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Geoff Taylor12 months ago

This is a very elegant exposition of the very real problem of (increasing) inequality in (western) countries like the UK; succinct; incisive; tragic.

Should be required reading for privileged people like Richard. Even the people in Paula's situation could benefit from being reminded that it's not their fault.

Thank you, Toby.


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Jordan Kruegerover 1 year ago

Perfect. Thank you for drawing this!


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over 1 year ago

It's Paula's fault because she CHOSE to be born into a family that didn't have as much money or health as Richard's parents. Her hard work can't overcome her initial mistake. She was too lazy as a fetus and/or a pre-teen to select the environment she was in. If she had been a real go-getter, she would have demanded a different set of parents the moment she was born, or run away from home at age six. But she didn't do either of those things. Lazy, lazy, lazy. And hey, why did she allow her parents to spend money on purchasing a TV set? And shoes? Hard workers don't watch TV or wear shoes. They get out there and look for better parents, just like Rich did.


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Ian Almondover 1 year ago

Perfectly put. - "And because each little difference sneaks by unnoticed".


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Thiago Sgarbieroover 1 year ago

Mr. John,
The strip is not disqualifying your family hard work. It is not an accusation against a raising middle class which sacrificed well fare so their kids could have the best. It is, however, an attempt to unveil the intolerance (hidden behind successful people's "pride") to the less favored ones who didn't have the same opportunities: those whose parents lived in a slum, were drug dealers, or even those who have never had parents.
Besides, we don't really need to go that far once education and success are inherited by cultural capital. Thank your parents for being well instructed.
It's not out of the ordinary fortunate people attacking governments' social inclusion policies: after all, it's the money of proud hard-working people they're using. It just doesn't sound right.


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Savyover 1 year ago

Jon this is not a post to talk about yourself but the sad reality of millions, not only in USA or New Zealand.

All the stories about working class are not supposed to revolve around you or your familly, and I will even say, who cares?
You totally miss the point about overpriviledged kids who don't need to work or to try hard. You totally miss the point about most famillies trying to work 2, 3 jobs to survive and who still cannot expect a decent future for the kids.

Don't make it about yourself, about another self infatuated white dude unable to contemple the world as it is.


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Hinejane Whitinuiover 1 year ago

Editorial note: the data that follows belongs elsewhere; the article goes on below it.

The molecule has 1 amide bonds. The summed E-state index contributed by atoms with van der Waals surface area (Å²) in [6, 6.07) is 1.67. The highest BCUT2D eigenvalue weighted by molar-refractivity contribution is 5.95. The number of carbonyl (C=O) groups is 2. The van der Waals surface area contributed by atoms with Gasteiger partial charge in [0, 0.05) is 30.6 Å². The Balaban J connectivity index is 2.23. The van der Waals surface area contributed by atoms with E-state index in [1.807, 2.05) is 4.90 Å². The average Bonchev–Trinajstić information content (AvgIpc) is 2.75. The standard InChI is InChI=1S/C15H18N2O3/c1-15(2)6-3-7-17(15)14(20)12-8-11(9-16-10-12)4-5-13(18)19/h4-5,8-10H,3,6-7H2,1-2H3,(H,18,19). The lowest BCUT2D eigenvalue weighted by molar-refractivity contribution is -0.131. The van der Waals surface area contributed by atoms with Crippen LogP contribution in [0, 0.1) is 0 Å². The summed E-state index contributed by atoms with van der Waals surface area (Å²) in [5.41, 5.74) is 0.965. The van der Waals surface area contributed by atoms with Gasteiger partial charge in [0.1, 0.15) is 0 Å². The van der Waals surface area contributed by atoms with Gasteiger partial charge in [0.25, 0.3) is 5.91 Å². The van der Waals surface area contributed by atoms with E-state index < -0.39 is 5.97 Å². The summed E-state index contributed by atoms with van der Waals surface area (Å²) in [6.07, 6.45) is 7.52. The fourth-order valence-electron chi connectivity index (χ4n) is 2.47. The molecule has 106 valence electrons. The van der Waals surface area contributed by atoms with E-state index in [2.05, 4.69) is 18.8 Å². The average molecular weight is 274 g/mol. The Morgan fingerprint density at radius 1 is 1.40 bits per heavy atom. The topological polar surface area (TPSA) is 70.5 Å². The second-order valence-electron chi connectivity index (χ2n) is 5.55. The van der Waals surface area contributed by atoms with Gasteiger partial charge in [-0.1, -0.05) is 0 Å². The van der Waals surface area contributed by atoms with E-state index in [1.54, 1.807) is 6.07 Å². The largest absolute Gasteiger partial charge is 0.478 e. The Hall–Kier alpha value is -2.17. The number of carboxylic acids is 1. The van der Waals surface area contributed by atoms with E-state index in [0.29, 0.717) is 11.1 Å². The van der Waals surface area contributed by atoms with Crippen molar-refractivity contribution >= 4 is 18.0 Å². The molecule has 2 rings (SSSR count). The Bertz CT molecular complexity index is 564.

Great example, will use it in my studies to show many of my colleagues the danger of making statements from interpretating a moment instead of the whole story.... I'm a year one mature BA of Social Practice.....

Keep up the inspiring work...it's needed more today than ever before...one of the last platforms of informing not censored by corporate government....

Hine...


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Zheng Zhengover 1 year ago

Anyone who feel offended by this comic are clearly in the left column.

Having said that, you shouldn't feel ashamed or debased for being privileged. It's not meant as an attack on your character, but rather a way to illustrate that privilege is real and that those without it should receive consideration and ultimately compassion and assistance. Privilege is not something liberals made up to promote an agenda.

In terms of material wealth, my family has been solidly in the middle, but I was always fed, had parents who were invested in my schoolwork/development and always provided the essentials. They took out loans for me to go tot college and along with need-based aid, I was able to receive the same quality education as wealthier people. By this measure, I am absolutely privileged; and I would never belittle or blame those who are without it by calling them lazy and unmotivated.


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Bob Jenningsover 1 year ago

This is pretty stupid.

People act like "privilege" is such a bad thing. I would hope that every parents dream is to provide their child with opportunities that they never had. Just because previous generations of Richards family worked hard and were able to provide him with every advantage he should not be looked down upon.

In this hypothetical cartoon if Paula was able to rise above her parents station in life would she not pass the benefits on to her children? If she did would her kids be looked at as having "privilege"?

That is the thing about life people today don't seem understand about life, it is not a level playing filed. The sooner you understand that and accept that no amount of tumbr blogs will change that fact the sooner you can focus on what really matters... your self.